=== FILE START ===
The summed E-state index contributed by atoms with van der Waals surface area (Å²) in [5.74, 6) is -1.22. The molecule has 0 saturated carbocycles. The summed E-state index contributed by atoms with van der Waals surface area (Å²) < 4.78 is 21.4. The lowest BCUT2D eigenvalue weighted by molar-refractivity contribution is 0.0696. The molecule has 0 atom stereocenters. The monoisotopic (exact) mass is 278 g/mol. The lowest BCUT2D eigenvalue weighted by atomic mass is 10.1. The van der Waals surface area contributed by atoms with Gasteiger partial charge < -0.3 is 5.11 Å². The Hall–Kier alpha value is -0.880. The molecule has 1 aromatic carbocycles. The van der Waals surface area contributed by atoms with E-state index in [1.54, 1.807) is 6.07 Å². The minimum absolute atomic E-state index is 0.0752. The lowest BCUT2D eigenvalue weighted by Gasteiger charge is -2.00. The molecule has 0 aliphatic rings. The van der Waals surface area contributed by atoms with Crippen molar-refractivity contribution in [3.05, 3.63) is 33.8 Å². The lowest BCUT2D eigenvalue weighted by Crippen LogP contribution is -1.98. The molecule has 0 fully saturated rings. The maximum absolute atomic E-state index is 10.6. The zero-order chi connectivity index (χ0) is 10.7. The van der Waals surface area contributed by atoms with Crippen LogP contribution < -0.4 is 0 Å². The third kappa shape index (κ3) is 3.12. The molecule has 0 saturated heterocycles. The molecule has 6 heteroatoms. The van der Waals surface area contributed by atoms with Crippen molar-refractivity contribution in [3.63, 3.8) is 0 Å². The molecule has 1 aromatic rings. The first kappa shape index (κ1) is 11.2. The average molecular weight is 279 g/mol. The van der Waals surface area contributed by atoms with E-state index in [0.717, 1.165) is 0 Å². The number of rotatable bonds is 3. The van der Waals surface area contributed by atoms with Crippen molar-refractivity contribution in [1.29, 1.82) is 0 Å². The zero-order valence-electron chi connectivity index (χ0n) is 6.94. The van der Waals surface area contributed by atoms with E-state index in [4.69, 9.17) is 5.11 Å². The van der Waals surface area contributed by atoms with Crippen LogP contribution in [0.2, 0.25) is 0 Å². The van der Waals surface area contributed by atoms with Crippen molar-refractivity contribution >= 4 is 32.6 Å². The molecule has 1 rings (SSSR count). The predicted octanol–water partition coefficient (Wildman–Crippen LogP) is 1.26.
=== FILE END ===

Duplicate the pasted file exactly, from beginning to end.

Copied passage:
The summed E-state index contributed by atoms with van der Waals surface area (Å²) in [5.74, 6) is -1.22. The molecule has 0 saturated carbocycles. The summed E-state index contributed by atoms with van der Waals surface area (Å²) < 4.78 is 21.4. The lowest BCUT2D eigenvalue weighted by molar-refractivity contribution is 0.0696. The molecule has 0 atom stereocenters. The monoisotopic (exact) mass is 278 g/mol. The lowest BCUT2D eigenvalue weighted by atomic mass is 10.1. The van der Waals surface area contributed by atoms with Gasteiger partial charge < -0.3 is 5.11 Å². The Hall–Kier alpha value is -0.880. The molecule has 1 aromatic carbocycles. The van der Waals surface area contributed by atoms with E-state index in [1.54, 1.807) is 6.07 Å². The minimum absolute atomic E-state index is 0.0752. The lowest BCUT2D eigenvalue weighted by Gasteiger charge is -2.00. The molecule has 0 aliphatic rings. The van der Waals surface area contributed by atoms with Crippen molar-refractivity contribution in [3.05, 3.63) is 33.8 Å². The lowest BCUT2D eigenvalue weighted by Crippen LogP contribution is -1.98. The molecule has 0 fully saturated rings. The maximum absolute atomic E-state index is 10.6. The zero-order chi connectivity index (χ0) is 10.7. The van der Waals surface area contributed by atoms with Crippen LogP contribution < -0.4 is 0 Å². The third kappa shape index (κ3) is 3.12. The molecule has 0 saturated heterocycles. The molecule has 6 heteroatoms. The van der Waals surface area contributed by atoms with Crippen molar-refractivity contribution in [3.63, 3.8) is 0 Å². The molecule has 1 aromatic rings. The first kappa shape index (κ1) is 11.2. The average molecular weight is 279 g/mol. The van der Waals surface area contributed by atoms with E-state index in [0.717, 1.165) is 0 Å². The number of rotatable bonds is 3. The van der Waals surface area contributed by atoms with Crippen molar-refractivity contribution in [1.29, 1.82) is 0 Å². The zero-order valence-electron chi connectivity index (χ0n) is 6.94. The van der Waals surface area contributed by atoms with E-state index in [4.69, 9.17) is 5.11 Å². The van der Waals surface area contributed by atoms with Crippen LogP contribution in [0.2, 0.25) is 0 Å². The van der Waals surface area contributed by atoms with Crippen molar-refractivity contribution >= 4 is 32.6 Å². The molecule has 1 rings (SSSR count). The predicted octanol–water partition coefficient (Wildman–Crippen LogP) is 1.26.